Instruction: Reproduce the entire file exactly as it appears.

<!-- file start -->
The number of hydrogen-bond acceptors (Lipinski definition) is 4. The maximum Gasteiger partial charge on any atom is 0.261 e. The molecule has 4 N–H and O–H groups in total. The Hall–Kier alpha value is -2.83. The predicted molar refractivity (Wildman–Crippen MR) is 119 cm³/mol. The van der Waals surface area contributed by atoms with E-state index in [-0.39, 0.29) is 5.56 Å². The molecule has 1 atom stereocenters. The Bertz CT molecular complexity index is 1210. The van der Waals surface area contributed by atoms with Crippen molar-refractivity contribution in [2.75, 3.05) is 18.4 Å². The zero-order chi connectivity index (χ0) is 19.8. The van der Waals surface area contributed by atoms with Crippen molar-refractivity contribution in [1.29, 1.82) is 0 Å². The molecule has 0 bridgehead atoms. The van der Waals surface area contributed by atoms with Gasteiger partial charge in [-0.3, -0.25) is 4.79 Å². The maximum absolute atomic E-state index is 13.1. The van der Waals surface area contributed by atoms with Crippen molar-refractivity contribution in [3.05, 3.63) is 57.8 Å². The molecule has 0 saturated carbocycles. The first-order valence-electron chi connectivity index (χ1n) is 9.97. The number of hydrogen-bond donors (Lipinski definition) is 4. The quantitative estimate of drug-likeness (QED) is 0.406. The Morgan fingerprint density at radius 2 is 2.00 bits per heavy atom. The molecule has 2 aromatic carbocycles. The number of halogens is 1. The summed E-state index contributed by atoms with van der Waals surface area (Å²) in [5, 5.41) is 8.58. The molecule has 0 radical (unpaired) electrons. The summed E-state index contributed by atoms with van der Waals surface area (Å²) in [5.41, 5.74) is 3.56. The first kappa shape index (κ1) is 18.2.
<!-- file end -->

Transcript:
The number of hydrogen-bond acceptors (Lipinski definition) is 4. The maximum Gasteiger partial charge on any atom is 0.261 e. The molecule has 4 N–H and O–H groups in total. The Hall–Kier alpha value is -2.83. The predicted molar refractivity (Wildman–Crippen MR) is 119 cm³/mol. The van der Waals surface area contributed by atoms with E-state index in [-0.39, 0.29) is 5.56 Å². The molecule has 1 atom stereocenters. The Bertz CT molecular complexity index is 1210. The van der Waals surface area contributed by atoms with Crippen molar-refractivity contribution in [2.75, 3.05) is 18.4 Å². The zero-order chi connectivity index (χ0) is 19.8. The van der Waals surface area contributed by atoms with Crippen molar-refractivity contribution in [1.29, 1.82) is 0 Å². The molecule has 0 bridgehead atoms. The van der Waals surface area contributed by atoms with Gasteiger partial charge in [-0.3, -0.25) is 4.79 Å². The maximum absolute atomic E-state index is 13.1. The van der Waals surface area contributed by atoms with Crippen molar-refractivity contribution in [3.05, 3.63) is 57.8 Å². The molecule has 0 saturated carbocycles. The first-order valence-electron chi connectivity index (χ1n) is 9.97. The number of hydrogen-bond donors (Lipinski definition) is 4. The quantitative estimate of drug-likeness (QED) is 0.406. The Morgan fingerprint density at radius 2 is 2.00 bits per heavy atom. The molecule has 2 aromatic carbocycles. The number of halogens is 1. The summed E-state index contributed by atoms with van der Waals surface area (Å²) in [5, 5.41) is 8.58. The molecule has 0 radical (unpaired) electrons. The summed E-state index contributed by atoms with van der Waals surface area (Å²) in [5.41, 5.74) is 3.56. The first kappa shape index (κ1) is 18.2.